4. Southwestern Seminary is hurting now, but better days are coming. The controversial firing of Paige Patterson was the most heated issue to come to the floor of the convention. Bart Barber’s point of personal privilege and his remarks might just be the most dramatic moment I have personally ever witnessed at an SBC convention. Regardless of how anyone feels about Patterson’s firing, the seminary is hurting and new leadership is coming. I believe that new leadership can help the seminary community heal and see better days. The SBC needs a strong Southwestern for so many reasons. Even though I am not a graduate, I have friends who attend and teach there. Count me as one who is believing God for a great turnaround at Southwestern.
5. The generational divide in the SBC is real and its leaders need to make great efforts to avoid being out of touch with the majority of pastors and churches.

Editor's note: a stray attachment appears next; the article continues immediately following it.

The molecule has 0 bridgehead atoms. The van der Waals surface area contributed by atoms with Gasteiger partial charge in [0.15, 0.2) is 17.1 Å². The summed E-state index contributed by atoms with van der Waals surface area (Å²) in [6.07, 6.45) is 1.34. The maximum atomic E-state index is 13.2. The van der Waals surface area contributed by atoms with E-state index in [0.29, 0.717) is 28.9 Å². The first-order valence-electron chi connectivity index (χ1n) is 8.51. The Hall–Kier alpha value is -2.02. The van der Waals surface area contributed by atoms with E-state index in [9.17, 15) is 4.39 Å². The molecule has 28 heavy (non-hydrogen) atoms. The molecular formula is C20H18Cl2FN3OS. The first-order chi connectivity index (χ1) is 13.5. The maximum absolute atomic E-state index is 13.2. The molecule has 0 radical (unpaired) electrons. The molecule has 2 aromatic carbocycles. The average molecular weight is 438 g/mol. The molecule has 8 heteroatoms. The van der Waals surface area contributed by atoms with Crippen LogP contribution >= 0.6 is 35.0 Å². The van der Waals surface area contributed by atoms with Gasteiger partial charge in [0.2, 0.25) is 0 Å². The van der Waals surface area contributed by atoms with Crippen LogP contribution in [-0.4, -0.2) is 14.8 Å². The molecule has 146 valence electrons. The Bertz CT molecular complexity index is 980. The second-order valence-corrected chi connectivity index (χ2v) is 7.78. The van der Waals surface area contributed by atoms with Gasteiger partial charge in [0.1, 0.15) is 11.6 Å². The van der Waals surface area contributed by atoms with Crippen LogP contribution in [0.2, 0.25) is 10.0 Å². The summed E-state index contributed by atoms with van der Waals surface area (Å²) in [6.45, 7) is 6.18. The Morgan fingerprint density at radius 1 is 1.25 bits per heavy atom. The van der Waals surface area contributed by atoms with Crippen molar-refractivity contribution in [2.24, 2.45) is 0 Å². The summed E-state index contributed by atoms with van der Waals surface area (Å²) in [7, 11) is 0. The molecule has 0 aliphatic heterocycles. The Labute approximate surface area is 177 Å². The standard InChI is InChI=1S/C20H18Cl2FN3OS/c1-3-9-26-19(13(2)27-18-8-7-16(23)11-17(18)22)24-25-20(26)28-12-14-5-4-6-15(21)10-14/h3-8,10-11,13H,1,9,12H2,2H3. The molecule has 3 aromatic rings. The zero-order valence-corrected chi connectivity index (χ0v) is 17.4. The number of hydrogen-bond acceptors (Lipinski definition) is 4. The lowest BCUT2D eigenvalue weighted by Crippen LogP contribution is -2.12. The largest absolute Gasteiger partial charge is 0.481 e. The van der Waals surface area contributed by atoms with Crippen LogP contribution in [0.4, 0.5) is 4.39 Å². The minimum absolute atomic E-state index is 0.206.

In my opinion, the points of division in the SBC aren’t theological as much as generational and methodological. Nowhere was this more evident than the newly elected SBC president J.D. Greear on stage with outgoing president Steve Gaines. Gaines was wearing a nice suit and tie. Greear was wearing jeans and sneakers with a jacket. I am not being critical of J.D. on this point. He dresses in keeping with who he is and his ministry context. My point is the juxtaposition of that moment and what it represents. A new generation of Southern Baptist young leaders has risen – which is a very good thing for the future. They tend to lean more Reformed in their theology than previous generations. They tend to dress more casually in almost every setting. They came of age with social media and use it constantly and effectively. They are extremely smart and theologically astute. They bring a fresh (and needed) perspective to so many issues. They are not content with the status quo. Beards and baby strollers are everywhere. The Millennials have come to faith in Christ and they have come to the SBC annual meeting!